Inebriation is depicted by someone holding a beer bottle, a liquor bottle, drinking, posting “gonna get drunk” on social media, advertisements for Budweiser and Patron, films like “Project X” and “Super Bad”. Not just alcohol, but also cannabis and other drugs through lifestyle-culture like “4-20 blaze it” and posting photos of “nugs” and bongs on Facebook, wearing weed-leaf socks and other paraphernalia.
How is sobriety depicted? It can’t be, sobriety isn’t anything, it’s an absence of something. When you participate in something you’re communicating that it’s okay for others to participate too. That’s how drug culture or any culture propagates.
During the 60’s the hippie movement arose and fueled drug experimentation along with a sexual revolution. This lasted until about the 80’s during the AIDs crises which the sexual revolution had fueled. During this period there had also been a culture rejecting the haphazard lifestyle. Many of those with a like mindset of anti-drug found common ground in their own counter culture of punk, hardcore, and metal. Finally, in 1981 the band “Minor Threat” stimulated the movement by coining the term “Straight Edge” with a song for the already existing culture.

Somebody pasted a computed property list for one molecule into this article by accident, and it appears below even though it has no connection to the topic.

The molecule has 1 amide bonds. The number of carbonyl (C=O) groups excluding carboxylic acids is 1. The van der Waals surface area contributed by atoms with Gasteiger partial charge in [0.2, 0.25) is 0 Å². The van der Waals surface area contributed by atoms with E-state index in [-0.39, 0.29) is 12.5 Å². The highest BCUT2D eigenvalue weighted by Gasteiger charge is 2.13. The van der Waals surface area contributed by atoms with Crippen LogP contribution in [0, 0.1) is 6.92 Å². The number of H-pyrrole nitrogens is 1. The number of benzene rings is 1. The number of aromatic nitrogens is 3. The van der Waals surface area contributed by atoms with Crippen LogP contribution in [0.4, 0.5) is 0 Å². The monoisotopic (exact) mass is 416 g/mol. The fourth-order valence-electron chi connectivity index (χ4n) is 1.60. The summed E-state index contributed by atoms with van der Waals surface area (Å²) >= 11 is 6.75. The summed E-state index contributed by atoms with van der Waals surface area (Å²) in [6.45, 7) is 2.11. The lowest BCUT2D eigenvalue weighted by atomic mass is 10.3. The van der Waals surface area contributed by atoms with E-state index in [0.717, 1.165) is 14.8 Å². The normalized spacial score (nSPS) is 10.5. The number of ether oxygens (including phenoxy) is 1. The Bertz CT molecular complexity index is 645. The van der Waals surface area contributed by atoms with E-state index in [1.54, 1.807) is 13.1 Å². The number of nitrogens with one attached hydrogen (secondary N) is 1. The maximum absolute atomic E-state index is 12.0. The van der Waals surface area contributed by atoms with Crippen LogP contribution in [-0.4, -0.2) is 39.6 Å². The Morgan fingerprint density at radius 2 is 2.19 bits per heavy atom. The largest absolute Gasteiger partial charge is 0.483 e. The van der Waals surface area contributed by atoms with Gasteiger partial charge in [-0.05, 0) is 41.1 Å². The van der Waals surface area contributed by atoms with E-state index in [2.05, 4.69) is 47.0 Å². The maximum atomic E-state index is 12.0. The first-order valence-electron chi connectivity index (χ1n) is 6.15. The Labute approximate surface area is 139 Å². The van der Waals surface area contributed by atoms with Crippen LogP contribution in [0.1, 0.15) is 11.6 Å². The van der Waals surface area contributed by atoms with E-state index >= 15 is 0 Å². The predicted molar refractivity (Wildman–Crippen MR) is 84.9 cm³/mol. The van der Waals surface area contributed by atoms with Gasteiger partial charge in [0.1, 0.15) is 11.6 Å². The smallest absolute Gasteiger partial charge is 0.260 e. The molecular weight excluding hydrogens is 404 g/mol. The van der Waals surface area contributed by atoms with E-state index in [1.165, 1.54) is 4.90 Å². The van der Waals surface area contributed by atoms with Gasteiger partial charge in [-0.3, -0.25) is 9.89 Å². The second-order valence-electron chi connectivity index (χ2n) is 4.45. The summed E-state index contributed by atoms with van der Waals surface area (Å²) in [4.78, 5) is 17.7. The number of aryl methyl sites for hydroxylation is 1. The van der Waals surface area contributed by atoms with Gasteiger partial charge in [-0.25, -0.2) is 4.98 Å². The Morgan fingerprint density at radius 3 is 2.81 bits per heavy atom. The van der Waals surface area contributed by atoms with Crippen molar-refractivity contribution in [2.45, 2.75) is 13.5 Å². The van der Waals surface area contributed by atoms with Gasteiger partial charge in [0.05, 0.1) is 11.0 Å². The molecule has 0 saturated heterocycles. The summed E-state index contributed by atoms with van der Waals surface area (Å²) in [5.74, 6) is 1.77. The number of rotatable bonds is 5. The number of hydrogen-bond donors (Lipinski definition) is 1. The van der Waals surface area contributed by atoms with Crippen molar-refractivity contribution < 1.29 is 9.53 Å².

Because of the lyrics some non-members of Straight Edge believe that there’s some sort of rule book for Straight Edge, but that’s not the case. There are members of Straight Edge who smoke cannabis to ease pains of cancer or lupus, but don’t become weed fanboys, and treat it with dignity like the herb that it is. There are members who abstain from sex until marriage. There are members who tie it synonymously to veganism or vegetarianism.
This is a worldwide movement where members just try and live by what they think is best for their environment.
Straight Edge offers a positive lifestyle in a way not possible by any other means.